We sponsor a variety of support groups located in Mendocino, Fort Bragg, and Ukiah.Our offices house up-to-date lending libraries on subjects such as diagnosis specific information, stress management, relaxation, nutrition, and personal stories from people facing cancer. We provide referrals to community resources. We offer our clients hats, wigs, breast prosthesis, and bras. Our medical consultation support services include:
- Assistance in preparing questions for medical appointments
- Accompaniment to medical appointments
- Audio recording services and written summarization of the appointment
Volunteers are Vital to our Organization! If you are in any town around the county it may be a good thing to hear that business is booming, but in our business it implies that there is someone is our community who needs help. We always need more volunteers to staff the office. We provide training, you provide time and compassion. Below is a list of jobs for which we need more volunteers to provide a variety of services. For more information, call CRCMC or fill out the Volunteer Form and Confidentiality Form, located here, and mail them in. Remember, many hands make light work. All of these jobs can be done by more than one person. Even if you cannot volunteer on a regular basis, let us know your schedule and we’ll work with you. If you are interested in volunteering for driving, please print out the Drivers Volunteer Enrollment Form and Drivers Confidentiality Form, located here, and mail them to CRCMC, Volunteer Application, P.O. Box 50, Mendocino, CA, 95460.
Making the Most of Your Medical Appointment
A diagnosis of cancer is frightening. Many people feel helpless or want to rush headlong into action. In either case, some find themselves following treatment plans they barely understand. Slowing down and utilizing a few strategies for making the most of a medical appointment can be useful and calming, especially when the outcome of a health care decision will have significant impact.
Preparing for the Appointment
- When scheduling, let your provider know if you have special needs, such as hearing or language. You may want to bring an interpreter or a support person to the appointment. Let your provider know ahead of time.
- Read all of the paperwork that your provider sends, and check with your provider’s office to make certain they’ve received all test results.
- Write down a list of questions. Bring the list with you (or drop it off at the office beforehand).
- Organize your paperwork. Keep it in a binder or folder, and bring it with you. Include: test results, insurance information (including a copy of your card), medical history, current medications, contact information of all of your doctors, a calendar of appointments, appointments notes, etc.
- Ask someone who is a good listener and note-taker to be your support person and to attend the appointment with you. Beforehand, discuss with this person how they can help.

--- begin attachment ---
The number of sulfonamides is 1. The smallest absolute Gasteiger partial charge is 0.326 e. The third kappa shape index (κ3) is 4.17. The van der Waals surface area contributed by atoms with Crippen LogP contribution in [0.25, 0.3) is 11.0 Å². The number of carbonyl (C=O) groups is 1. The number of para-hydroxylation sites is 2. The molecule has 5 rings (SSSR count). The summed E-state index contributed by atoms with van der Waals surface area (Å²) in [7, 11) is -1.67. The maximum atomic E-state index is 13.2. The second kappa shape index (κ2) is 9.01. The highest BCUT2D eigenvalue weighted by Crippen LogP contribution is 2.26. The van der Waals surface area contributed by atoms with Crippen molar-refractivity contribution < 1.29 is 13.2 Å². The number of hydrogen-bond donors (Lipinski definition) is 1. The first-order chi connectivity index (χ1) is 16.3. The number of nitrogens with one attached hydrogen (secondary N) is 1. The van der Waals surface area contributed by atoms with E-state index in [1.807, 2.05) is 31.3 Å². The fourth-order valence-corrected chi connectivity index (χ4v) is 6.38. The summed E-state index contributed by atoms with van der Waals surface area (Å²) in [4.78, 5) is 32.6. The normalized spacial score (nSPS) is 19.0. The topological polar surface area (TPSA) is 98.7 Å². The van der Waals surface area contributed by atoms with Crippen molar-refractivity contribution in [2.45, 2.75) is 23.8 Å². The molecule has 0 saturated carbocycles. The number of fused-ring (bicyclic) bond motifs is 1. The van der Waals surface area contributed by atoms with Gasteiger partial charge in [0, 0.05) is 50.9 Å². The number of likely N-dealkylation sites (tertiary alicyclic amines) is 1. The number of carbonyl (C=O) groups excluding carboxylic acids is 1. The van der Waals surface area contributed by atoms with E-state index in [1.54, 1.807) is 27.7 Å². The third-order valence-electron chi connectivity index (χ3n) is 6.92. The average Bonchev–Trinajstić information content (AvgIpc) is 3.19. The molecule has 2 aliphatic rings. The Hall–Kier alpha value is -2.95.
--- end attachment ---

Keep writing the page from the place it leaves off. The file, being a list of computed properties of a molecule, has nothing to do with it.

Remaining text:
- Bring a recording device. (Ahead of time, ask your provider if you may record your session.)
At the Appointment
- Introduce yourself and the people with you.
- Remind the provider that you will be recording the session.
- Discuss all medications that you are taking, including: herbs, vitamins, home remedies, etc.
- Ask about treatment options. (Keep an open mind about the information provided.)
- Ask the questions on your list and any additional questions that arise. Make certain that you understand the answers.
- Find out whom to call if you have additional questions after you leave.
- Ask what comes next. When is your next appointment? What tests do you need? Why are you doing this treatment?
- Review the information with your support person. (Read over the notes and/or listen to the recording. Make sure you understand everything. Write a list of additional questions (if you have any), and call the provider’s office for answers.
- Put any papers that you received into your health binder.
- Remember, if you feel uncertain about information, you have the option of getting a second opinion from a different health care provider.
2015 Cancer Awareness and Prevention Campaign
Presented by the Cancer Resource Centers of Mendocino County in collaboration with the Mendocino County Health and Human Services Agency.
The Cancer Resource Centers mission is to improve the quality of life for those in Mendocino County faced with cancer.
Coastal Office: 45040 Calpella Street, Mendocino, CA 95460 | (707) 937-3833
Inland Office: 590 South Dora Street, Ukiah, CA 95482 | (707) 467-3828
Health and Human Services Agency | (707) 472-2333
Latest From The Blog
Being a woman is the greatest risk factor leading to a breast cancer diagnosis.
The Avon Foundation for Women has released its new Check Yourself campaign to increase awareness of breast cancer.
Other general risk factors include increasing age and certain ethnic heritages. In addition, every woman has unique risk factors.
Breast cancer incidence and mortality rates generally increase with age; in the United States 79% of new cases and 88% of breast cancer deaths occur in women ages 50 years and older.
Breast cancer incidence rates are higher in non-Hispanic white women than African American women for most age groups. However:
- African-American women have a higher incidence rate before the age of 40.
- At any given age, African-American women are more likely to die from breast cancer than non-Hispanic white women.
For more information, visit the Avon Foundation for Women’s Check Yourself page!